George had a "nearly new" Massey-Ferguson combine with a 30' header for harvesting his wheat and millet, and two John Deere Tractors for pulling plows, planters, manure-spreaders, and the occasional tree-stump. The newer of the 2 even had air-conditioning and an enclosed cab.
He changed his oil in his old pickup every 3000 miles and traded his family cars in for a "nearly-brand-new" 4-door - generally off the back row at the Chevy dealership in Sidney - every 4 to 5 years.Usually in coincidence with one of his 5 children either getting a drivers license, or going off to college.
When the news came that George was sick, it spread across the county like tear-gas. Everyone that knew him choked a little. He and Dorys had gone to a big hospital in Denver at the family doctors urging, over some irregularities in Georges yearly checkup. He'd been trying to shake a disturbingly worsening cough since late winter, with no success
The minute he wheeled into the admitting room in Denver, things started going downhill fast. Each test confirmed their worst unspoken fears. "Cancer" - "inoperable".
There was no way of knowing how horribly aggressive his cancer was. I can only imagine what the drive home from the city - 4 hours in a car alone with his wife of 40 years - must have been like.
With every centimeter that the wheat in the fields grew that spring, with every changing shade of vibrant green that turned daily toward the brilliant yellow-gold it would soon become under the hot June sun - Georges condition worsened.
In the coming weeks every member of his family publicly displayed their grief only sparingly - They sadly and proudly, all held their heads with the quiet dignity that George was so noted for himself. They comforted everyone else before themselves.
In our town, George was a leader and his wife, "Aunt Dorys", was a healer. They believed in God and the church, they believed in the goodness of each other, and they believed in the goodness of their children and their neighbors. All his life George had quietly believed it was his job to give all that goodness a place to grow in, and plenty of sunlight, . As a result of their stewardship, we all believed it too.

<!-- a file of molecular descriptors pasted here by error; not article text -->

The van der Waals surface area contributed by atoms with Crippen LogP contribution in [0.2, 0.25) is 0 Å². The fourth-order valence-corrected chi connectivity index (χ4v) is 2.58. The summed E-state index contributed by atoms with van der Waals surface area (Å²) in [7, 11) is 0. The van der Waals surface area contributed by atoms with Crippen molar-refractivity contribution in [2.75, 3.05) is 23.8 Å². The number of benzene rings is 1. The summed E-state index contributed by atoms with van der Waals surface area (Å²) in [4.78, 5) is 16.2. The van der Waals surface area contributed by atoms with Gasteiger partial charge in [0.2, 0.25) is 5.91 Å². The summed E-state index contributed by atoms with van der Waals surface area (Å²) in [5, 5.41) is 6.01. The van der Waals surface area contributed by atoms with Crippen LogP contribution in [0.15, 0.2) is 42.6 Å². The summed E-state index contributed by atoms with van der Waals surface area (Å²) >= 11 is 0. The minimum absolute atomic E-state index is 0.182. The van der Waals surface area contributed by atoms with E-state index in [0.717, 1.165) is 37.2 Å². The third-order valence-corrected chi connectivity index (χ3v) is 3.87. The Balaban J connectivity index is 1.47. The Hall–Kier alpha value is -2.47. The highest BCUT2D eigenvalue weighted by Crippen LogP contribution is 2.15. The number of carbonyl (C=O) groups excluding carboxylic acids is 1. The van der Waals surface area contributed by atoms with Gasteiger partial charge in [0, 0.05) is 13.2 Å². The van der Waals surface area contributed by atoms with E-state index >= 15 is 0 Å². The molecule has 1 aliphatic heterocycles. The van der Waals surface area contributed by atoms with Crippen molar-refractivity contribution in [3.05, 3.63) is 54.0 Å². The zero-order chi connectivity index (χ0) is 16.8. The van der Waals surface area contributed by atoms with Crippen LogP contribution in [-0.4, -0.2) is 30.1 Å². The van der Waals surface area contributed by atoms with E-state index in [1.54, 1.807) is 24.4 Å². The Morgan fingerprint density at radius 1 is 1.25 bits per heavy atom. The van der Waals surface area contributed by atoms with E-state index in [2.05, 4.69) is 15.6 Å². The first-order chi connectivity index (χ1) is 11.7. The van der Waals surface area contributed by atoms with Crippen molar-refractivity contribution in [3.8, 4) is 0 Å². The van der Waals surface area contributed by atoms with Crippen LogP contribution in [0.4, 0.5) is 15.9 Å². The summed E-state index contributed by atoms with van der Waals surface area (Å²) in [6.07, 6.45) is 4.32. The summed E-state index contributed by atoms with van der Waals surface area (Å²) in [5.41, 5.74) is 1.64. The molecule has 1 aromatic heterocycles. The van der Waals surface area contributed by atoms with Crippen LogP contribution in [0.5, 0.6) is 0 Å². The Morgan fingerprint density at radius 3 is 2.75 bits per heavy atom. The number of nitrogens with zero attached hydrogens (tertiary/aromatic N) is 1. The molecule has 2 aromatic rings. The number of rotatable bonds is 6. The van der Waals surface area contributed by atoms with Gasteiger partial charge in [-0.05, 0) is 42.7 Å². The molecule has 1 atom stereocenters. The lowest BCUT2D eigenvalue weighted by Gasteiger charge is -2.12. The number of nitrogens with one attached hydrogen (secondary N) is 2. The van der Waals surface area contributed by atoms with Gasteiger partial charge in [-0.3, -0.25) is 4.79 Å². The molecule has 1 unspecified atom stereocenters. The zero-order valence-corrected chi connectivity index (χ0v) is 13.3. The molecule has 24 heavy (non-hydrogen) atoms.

At his funeral, that's where you understood the full scope of Georges wealth. The church was full out to the sidewalk and packed up clear to the rafters. There wasn't a dry eye in the place and every single one of us had been given something at one time or another by the man. It looked like a hundred cars in that line that crawled away from the church that day. Out to our little country cemetery, small and lonesome, a quarter mile north of town on the same dirt road that led to Georges farm.
The wheat in the fields around the cemetery was tall and brilliant gold that day, and just hours away from the magic 13% moisture content acceptable for harvesting.
As soon as the final "Amen" was sang at the graveside, every farmer and able bodied hand in attendance went home, changed out of their suits, and without any significant discussion amongst themselves - immediately drove their own combines and grain trucks to Georges fields first, before their own.
They descended on the rolling fields of gold like a swarm of locust, the instant the moisture test at the elevator read 13%. Nearly 100 men, 20-30 combines and nearly twice that many trucks - made quick work of over a section and a half of wheat before the sun fell that day, and as soon as all the grain was in the elevator - the weight tickets handed to Dorys - everybody went home and began cutting their own fields the next morning. That's what George would have done for any one of them.
When he passed I don't believe George had any more money, than anyone else around town. If he did it didn't matter. He was rich - with or without it. He had the well-deserved admiration and respect of nearly every soul on legs from one side of the county to the next. He left more friends than he could count and he passed a legacy of dignity to his children and theirs. He lived simply and in doing so, through good stewardship and Christian decency, changed peoples lives around him for the better. A simple farmer.
You can't buy that at Wal-Mart
"Don't take any wooden nickels"